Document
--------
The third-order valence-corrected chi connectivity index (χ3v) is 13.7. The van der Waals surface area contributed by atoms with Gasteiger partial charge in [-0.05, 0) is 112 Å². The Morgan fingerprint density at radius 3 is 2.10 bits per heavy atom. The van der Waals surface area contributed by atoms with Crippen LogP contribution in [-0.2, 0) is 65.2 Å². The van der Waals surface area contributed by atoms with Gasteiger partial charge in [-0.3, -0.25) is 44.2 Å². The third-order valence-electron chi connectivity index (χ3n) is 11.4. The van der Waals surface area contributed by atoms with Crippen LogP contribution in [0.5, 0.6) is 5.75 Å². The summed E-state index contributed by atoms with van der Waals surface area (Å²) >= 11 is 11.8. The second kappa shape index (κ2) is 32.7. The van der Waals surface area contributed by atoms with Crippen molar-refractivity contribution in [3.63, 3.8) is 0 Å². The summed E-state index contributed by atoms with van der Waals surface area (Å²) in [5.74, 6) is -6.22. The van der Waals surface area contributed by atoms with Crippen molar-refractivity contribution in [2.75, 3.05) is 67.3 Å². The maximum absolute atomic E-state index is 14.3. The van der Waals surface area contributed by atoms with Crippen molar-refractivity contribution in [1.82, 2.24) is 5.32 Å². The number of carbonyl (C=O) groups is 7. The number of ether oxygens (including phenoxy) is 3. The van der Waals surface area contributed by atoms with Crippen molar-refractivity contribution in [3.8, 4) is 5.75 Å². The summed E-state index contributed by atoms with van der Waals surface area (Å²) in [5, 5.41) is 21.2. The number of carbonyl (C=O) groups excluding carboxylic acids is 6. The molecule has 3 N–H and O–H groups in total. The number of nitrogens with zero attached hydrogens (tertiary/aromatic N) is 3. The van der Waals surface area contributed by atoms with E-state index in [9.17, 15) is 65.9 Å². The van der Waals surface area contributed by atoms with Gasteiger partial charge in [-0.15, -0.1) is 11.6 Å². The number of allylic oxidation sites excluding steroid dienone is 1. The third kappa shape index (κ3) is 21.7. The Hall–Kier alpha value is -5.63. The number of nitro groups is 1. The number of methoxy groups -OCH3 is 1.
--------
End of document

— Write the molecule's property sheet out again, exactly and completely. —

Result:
The third-order valence-corrected chi connectivity index (χ3v) is 13.7. The van der Waals surface area contributed by atoms with Gasteiger partial charge in [-0.05, 0) is 112 Å². The Morgan fingerprint density at radius 3 is 2.10 bits per heavy atom. The van der Waals surface area contributed by atoms with Crippen LogP contribution in [-0.2, 0) is 65.2 Å². The van der Waals surface area contributed by atoms with Gasteiger partial charge in [-0.3, -0.25) is 44.2 Å². The third-order valence-electron chi connectivity index (χ3n) is 11.4. The van der Waals surface area contributed by atoms with Crippen LogP contribution in [0.5, 0.6) is 5.75 Å². The summed E-state index contributed by atoms with van der Waals surface area (Å²) >= 11 is 11.8. The second kappa shape index (κ2) is 32.7. The van der Waals surface area contributed by atoms with Crippen molar-refractivity contribution in [3.63, 3.8) is 0 Å². The summed E-state index contributed by atoms with van der Waals surface area (Å²) in [5.74, 6) is -6.22. The van der Waals surface area contributed by atoms with Crippen molar-refractivity contribution in [2.75, 3.05) is 67.3 Å². The maximum absolute atomic E-state index is 14.3. The van der Waals surface area contributed by atoms with Crippen molar-refractivity contribution in [1.82, 2.24) is 5.32 Å². The number of carbonyl (C=O) groups is 7. The number of ether oxygens (including phenoxy) is 3. The van der Waals surface area contributed by atoms with Crippen molar-refractivity contribution in [3.8, 4) is 5.75 Å². The summed E-state index contributed by atoms with van der Waals surface area (Å²) in [5, 5.41) is 21.2. The number of carbonyl (C=O) groups excluding carboxylic acids is 6. The molecule has 3 N–H and O–H groups in total. The number of nitrogens with zero attached hydrogens (tertiary/aromatic N) is 3. The van der Waals surface area contributed by atoms with E-state index in [9.17, 15) is 65.9 Å². The van der Waals surface area contributed by atoms with Gasteiger partial charge in [-0.15, -0.1) is 11.6 Å². The number of allylic oxidation sites excluding steroid dienone is 1. The third kappa shape index (κ3) is 21.7. The Hall–Kier alpha value is -5.63. The number of nitro groups is 1. The number of methoxy groups -OCH3 is 1.